Geno Atkins is in game-breaking mode.
The Bengals are back to No. 1 in NFL scoring defense after Sunday's 31-7 victory over the Rams, the fourth time in five games they've held foes to 10 points or less.
And one of the big reasons is Pro Bowl defensive tackle Geno Atkins, a guy defensive coordinator Paul Guenther says should be in the conversation for Defensive Player of the Year.
Cincinnati Bengals host St. Louis Rams at Paul Brown Stadium in week 12 of the regular season.
"Ask anybody on the offenses we play and he's the first guy they look at," Guenther said Monday. "They say, 'We better have a plan for this guy.' And he's done nothing not to be in the conversation."
Atkins' pass-rush is well documented and his sack Sunday made him the NFL leader among tackles with eight. But Guenther believes he showed his dominance in the run game that stuffed Rams running back Todd Gurley on 19 yards on just nine carries. While teams have stopped Gurley the past month by loading the box, Guenther said he never called a loaded box in the base defense.
"We went with a light box. Seven. And the guys did a great job in it," Guenther said of how Atkins frees him up to call a game. "You don't have to use eight-man fronts; you don't have to use a lot of blitzes. He frees up guys when he gets doubled . . . He's a force against the pass and a force against the run."
With backup cornerback Chris Lewis-Harris nursing what is believed to be a broken rib, the Bengals added former Ravens cornerback Asa Jackson to the practice squad and cut offensive lineman Dan France to make room.
But the deal had already been in the hopper before Sunday's injury. Jackson said he was summoned by the Bengals last Wednesday for Monday's workout of other cornerbacks.
The 5-10, 183-pound Jackson is well-known to the Bengals as a fifth-round draft choice of Baltimore in 2012 that played in 18 games for the Ravens in between stints on the practice squad. He didn't play against the Bengals this season, but played in four other games and blocked a punt at Arizona and a point after attempt against San Diego. After 27 career tackles (three on special teams), the Ravens waived him 10 days ago.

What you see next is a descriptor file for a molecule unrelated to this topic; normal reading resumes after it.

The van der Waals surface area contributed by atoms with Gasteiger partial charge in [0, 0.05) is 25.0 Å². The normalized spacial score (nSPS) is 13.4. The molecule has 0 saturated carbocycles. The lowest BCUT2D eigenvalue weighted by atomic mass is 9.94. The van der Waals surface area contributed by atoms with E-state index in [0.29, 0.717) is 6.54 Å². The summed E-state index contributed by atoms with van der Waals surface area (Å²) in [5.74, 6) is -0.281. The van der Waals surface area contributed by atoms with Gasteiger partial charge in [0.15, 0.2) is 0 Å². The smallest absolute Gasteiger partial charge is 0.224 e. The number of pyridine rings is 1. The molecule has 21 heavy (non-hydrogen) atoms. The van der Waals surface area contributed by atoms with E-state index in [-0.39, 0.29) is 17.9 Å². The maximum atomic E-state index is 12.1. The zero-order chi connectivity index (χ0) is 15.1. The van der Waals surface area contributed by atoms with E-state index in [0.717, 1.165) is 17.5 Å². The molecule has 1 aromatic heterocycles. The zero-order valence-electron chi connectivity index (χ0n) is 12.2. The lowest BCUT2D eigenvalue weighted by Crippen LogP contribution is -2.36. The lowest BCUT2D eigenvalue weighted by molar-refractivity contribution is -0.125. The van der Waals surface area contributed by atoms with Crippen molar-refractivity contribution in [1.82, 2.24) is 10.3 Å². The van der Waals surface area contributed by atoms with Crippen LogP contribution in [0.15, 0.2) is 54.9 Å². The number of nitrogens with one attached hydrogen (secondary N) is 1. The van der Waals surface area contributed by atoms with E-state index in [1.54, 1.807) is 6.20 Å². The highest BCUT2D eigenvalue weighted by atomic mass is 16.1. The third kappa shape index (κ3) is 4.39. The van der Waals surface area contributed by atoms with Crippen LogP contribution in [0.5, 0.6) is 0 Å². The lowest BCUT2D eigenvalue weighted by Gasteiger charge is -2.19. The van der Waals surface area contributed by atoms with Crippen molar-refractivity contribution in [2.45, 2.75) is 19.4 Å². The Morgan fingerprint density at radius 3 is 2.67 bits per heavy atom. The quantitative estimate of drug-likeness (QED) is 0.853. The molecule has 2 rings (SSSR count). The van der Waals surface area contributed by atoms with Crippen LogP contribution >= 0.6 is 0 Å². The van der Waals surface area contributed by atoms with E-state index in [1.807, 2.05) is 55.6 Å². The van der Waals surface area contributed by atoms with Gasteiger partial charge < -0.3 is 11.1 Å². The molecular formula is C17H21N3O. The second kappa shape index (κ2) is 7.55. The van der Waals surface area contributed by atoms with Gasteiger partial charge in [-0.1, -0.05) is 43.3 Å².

He played nearly 70 percent of the snaps against the Bengals as a nickel corner in the 2014 opener when the Ravens were decimated in the secondary for the Bengals' 23-16 victory.
"The Bengals have always been a hard-playing team that has demanded a lot of respect from those guys in Baltimore for sure," Jackson said upon his arrival Monday. "Competitive respect, but definitely respect. I'm looking forward to being a part of that. These guys have always played tough. They've especially played the Ravens tough and you hear every year about the amount of talent that this team has. It's exciting to be a part of that."
Ravens general manager Ozzie Newsome and one of his former coaches, Bengals head coach Marvin Lewis, have a similar view of defense. So Jackson should fit right in with the Cincinnati style.
"Aggressive. Playing really shutdown-type corner guys," Jackson said. "Real aggressive, real fundamentally sound guys that will go out there and tackle. Ball hawks and playmakers and what you really look for in corners. These guys really play ball."
The Bengals had to make a tough call when they also Monday waived third-year linebacker Sean Porter from the physically unable to perform list. Porter, a fourth-round picked in 2013, had been medically cleared to resume practice and Tuesday marks the end of a 21-day window in which he was allowed to practice without counting against the roster limit.